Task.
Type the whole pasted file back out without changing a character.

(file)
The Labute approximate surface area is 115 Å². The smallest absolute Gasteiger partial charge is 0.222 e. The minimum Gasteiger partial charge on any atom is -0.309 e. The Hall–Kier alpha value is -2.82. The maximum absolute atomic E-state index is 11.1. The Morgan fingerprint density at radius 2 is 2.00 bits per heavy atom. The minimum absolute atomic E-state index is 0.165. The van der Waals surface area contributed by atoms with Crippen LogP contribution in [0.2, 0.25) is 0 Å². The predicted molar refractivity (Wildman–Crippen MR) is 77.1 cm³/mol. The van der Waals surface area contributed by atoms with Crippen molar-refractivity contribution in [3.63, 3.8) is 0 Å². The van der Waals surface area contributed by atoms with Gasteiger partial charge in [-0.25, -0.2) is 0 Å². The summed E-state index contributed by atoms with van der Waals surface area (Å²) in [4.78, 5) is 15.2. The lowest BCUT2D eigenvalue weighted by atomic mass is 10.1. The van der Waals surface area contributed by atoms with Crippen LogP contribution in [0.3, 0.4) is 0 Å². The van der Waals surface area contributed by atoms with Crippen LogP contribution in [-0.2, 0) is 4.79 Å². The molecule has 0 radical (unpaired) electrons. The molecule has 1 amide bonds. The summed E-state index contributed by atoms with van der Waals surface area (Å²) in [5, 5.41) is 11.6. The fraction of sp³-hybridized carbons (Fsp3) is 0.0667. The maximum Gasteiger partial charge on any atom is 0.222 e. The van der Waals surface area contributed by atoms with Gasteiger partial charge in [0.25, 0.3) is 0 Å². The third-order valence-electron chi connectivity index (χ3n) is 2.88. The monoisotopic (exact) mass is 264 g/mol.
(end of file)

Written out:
The Labute approximate surface area is 115 Å². The smallest absolute Gasteiger partial charge is 0.222 e. The minimum Gasteiger partial charge on any atom is -0.309 e. The Hall–Kier alpha value is -2.82. The maximum absolute atomic E-state index is 11.1. The Morgan fingerprint density at radius 2 is 2.00 bits per heavy atom. The minimum absolute atomic E-state index is 0.165. The van der Waals surface area contributed by atoms with Crippen LogP contribution in [0.2, 0.25) is 0 Å². The predicted molar refractivity (Wildman–Crippen MR) is 77.1 cm³/mol. The van der Waals surface area contributed by atoms with Crippen molar-refractivity contribution in [3.63, 3.8) is 0 Å². The van der Waals surface area contributed by atoms with Gasteiger partial charge in [-0.25, -0.2) is 0 Å². The summed E-state index contributed by atoms with van der Waals surface area (Å²) in [4.78, 5) is 15.2. The lowest BCUT2D eigenvalue weighted by atomic mass is 10.1. The van der Waals surface area contributed by atoms with Crippen LogP contribution in [0.3, 0.4) is 0 Å². The van der Waals surface area contributed by atoms with Crippen LogP contribution in [-0.2, 0) is 4.79 Å². The molecule has 0 radical (unpaired) electrons. The molecule has 1 amide bonds. The summed E-state index contributed by atoms with van der Waals surface area (Å²) in [5, 5.41) is 11.6. The fraction of sp³-hybridized carbons (Fsp3) is 0.0667. The maximum Gasteiger partial charge on any atom is 0.222 e. The van der Waals surface area contributed by atoms with Gasteiger partial charge in [0.25, 0.3) is 0 Å². The third-order valence-electron chi connectivity index (χ3n) is 2.88. The monoisotopic (exact) mass is 264 g/mol.